Traditionally various things such as stress, upbringing, and other "environmental" causes have been blamed for psychiatric illness. While such things may possibily influence or induce neurotic illnesses, such as anxiety and minor depression, there is no evidence that there are non-physical causes for major psychiatric illnesses such as schizophrenia, bipolar disorder and psychotic depression. However, there is evidence that, even for psychotic disorders, certain environmental factors may play a role not in causing the disease, but in triggering acute symptoms, in the same way that stress does not cause influenza, but it can exacerbate the symptoms. Psychiatric patients often do not cope well with stress, but that does not mean stress causes psychiatric illness.

For instance, schizophrenia is regarded as an illness with a susceptibility (probably genetic, but in some cases could be due to other things such as a vertically transmitted retrovirus,) and an environmental cause. The majority of environmental causes are likely to be infections (most likely viruses), although toxins remain a remote possibility in some cases. However, the estimates of heritablility of schizophrenia from twin studies varies a great deal, with some notable studies, using very large sample sizes and excellent methodology, show rates as low as 11.0 to 13.8% among monozygotic twins, and 1.8 to 4.1% among dizygotic twins 1 2.

People with mental illness may or may not have a characteristic pre-illness personality. Those in which genetic features dominate are more likely to have a pre-illness personality profile (such as the autism spectrum) and those predominantly relate to an environental insult such as infection are more likely to have a normal pre-illness personality. Studies have shown characteristic personality traits in schizophrenia patients 1-2 years before a psychosis but "predisposing" traits are not seen when you look at personality earlier, say 3 - 4 years before first psychosis. This may reflect a slow buildup of environmentally-related damage that finally spills over into full-blown illness.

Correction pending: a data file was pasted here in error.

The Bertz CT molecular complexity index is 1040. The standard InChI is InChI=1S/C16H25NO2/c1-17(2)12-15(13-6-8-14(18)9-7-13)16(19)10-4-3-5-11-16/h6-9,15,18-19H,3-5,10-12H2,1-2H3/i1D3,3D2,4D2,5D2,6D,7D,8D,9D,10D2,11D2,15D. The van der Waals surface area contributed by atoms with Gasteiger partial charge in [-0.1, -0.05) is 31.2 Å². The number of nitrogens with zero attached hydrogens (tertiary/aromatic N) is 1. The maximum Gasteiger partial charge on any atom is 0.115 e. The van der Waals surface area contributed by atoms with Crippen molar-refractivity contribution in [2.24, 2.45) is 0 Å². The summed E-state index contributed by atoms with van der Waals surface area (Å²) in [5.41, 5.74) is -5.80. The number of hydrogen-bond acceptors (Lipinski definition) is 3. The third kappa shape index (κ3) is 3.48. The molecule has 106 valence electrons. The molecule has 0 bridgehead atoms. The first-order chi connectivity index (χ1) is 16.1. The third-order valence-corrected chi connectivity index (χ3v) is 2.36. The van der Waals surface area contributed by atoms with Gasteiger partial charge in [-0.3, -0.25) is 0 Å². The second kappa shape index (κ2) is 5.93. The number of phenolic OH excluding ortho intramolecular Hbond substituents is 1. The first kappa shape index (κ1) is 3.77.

There are some illnesses, such as post traumatic stress disorder, that clearly relate to some specific stress-inducing event, but even then it is thought that the stressful event simply triggers a disease already latent in the patient's genes, as evidenced by the fact that many people have been raped, been in war, and so on, but only a few of them get stress-related disorders.

Thomas Laughren, who heads the group of scientists at the FDA that evaluates psychotropic medicines, says that "Psychiatric diagnosis is descriptive. We don't really understand psychiatric disorders at a biological level." (source Washington Post) Most mental health care professionals feel similarly, and psychiatric research is a very active field, just like immunology, oncology, and neurobiology.

ReferencesEdit

1Koskenvuo M, Langinvainio H, Kaprio J, Lonnqvist J, Tienari P (1984) Psychiatric hospitalization in twins. Acta Genet Med Gemellol (Roma), 33(2),321-32.
2Hoeffer A, Pollin W. (1970) Schizophrenia in the NAS-NRC panel of 15,909 veteran twin pairs. Archives of General Psychiatry, 1970 Nov; 23(5):469-77.